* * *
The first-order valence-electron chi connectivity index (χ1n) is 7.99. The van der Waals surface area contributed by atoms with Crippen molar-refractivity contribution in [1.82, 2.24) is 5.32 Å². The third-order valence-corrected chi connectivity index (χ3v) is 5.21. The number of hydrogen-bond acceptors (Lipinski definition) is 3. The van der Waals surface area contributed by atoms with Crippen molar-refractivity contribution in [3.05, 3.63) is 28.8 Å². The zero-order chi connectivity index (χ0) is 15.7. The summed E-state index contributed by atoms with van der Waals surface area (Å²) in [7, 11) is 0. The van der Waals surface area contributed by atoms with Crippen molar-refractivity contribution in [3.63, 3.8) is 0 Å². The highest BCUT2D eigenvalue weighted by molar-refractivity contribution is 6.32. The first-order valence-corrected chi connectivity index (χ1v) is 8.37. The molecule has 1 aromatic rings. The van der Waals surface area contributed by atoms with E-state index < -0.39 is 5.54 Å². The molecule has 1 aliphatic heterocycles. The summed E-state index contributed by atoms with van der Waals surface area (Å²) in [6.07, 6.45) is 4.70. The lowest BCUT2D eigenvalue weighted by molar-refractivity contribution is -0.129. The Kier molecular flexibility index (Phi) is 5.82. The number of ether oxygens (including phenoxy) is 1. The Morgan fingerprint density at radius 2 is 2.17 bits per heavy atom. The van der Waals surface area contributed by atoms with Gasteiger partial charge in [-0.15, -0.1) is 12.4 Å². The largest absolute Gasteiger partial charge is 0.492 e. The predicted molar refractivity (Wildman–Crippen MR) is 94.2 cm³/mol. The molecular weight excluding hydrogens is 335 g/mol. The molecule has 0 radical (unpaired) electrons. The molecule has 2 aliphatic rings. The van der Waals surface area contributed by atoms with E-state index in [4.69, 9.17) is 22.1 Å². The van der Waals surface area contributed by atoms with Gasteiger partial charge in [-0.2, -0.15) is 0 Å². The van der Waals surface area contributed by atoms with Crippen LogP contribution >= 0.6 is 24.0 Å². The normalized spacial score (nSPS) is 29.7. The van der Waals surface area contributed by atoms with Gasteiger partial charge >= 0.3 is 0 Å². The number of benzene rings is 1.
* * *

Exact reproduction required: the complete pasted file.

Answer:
The first-order valence-electron chi connectivity index (χ1n) is 7.99. The van der Waals surface area contributed by atoms with Crippen molar-refractivity contribution in [1.82, 2.24) is 5.32 Å². The third-order valence-corrected chi connectivity index (χ3v) is 5.21. The number of hydrogen-bond acceptors (Lipinski definition) is 3. The van der Waals surface area contributed by atoms with Crippen molar-refractivity contribution in [3.05, 3.63) is 28.8 Å². The zero-order chi connectivity index (χ0) is 15.7. The summed E-state index contributed by atoms with van der Waals surface area (Å²) in [7, 11) is 0. The van der Waals surface area contributed by atoms with Crippen molar-refractivity contribution in [3.63, 3.8) is 0 Å². The highest BCUT2D eigenvalue weighted by molar-refractivity contribution is 6.32. The first-order valence-corrected chi connectivity index (χ1v) is 8.37. The molecule has 1 aromatic rings. The van der Waals surface area contributed by atoms with E-state index < -0.39 is 5.54 Å². The molecule has 1 aliphatic heterocycles. The summed E-state index contributed by atoms with van der Waals surface area (Å²) in [6.07, 6.45) is 4.70. The lowest BCUT2D eigenvalue weighted by molar-refractivity contribution is -0.129. The Kier molecular flexibility index (Phi) is 5.82. The number of ether oxygens (including phenoxy) is 1. The Morgan fingerprint density at radius 2 is 2.17 bits per heavy atom. The van der Waals surface area contributed by atoms with Gasteiger partial charge in [-0.15, -0.1) is 12.4 Å². The largest absolute Gasteiger partial charge is 0.492 e. The predicted molar refractivity (Wildman–Crippen MR) is 94.2 cm³/mol. The molecular weight excluding hydrogens is 335 g/mol. The molecule has 0 radical (unpaired) electrons. The molecule has 2 aliphatic rings. The van der Waals surface area contributed by atoms with E-state index in [4.69, 9.17) is 22.1 Å². The van der Waals surface area contributed by atoms with Gasteiger partial charge in [-0.2, -0.15) is 0 Å². The van der Waals surface area contributed by atoms with Crippen LogP contribution >= 0.6 is 24.0 Å². The normalized spacial score (nSPS) is 29.7. The van der Waals surface area contributed by atoms with Gasteiger partial charge >= 0.3 is 0 Å². The number of benzene rings is 1.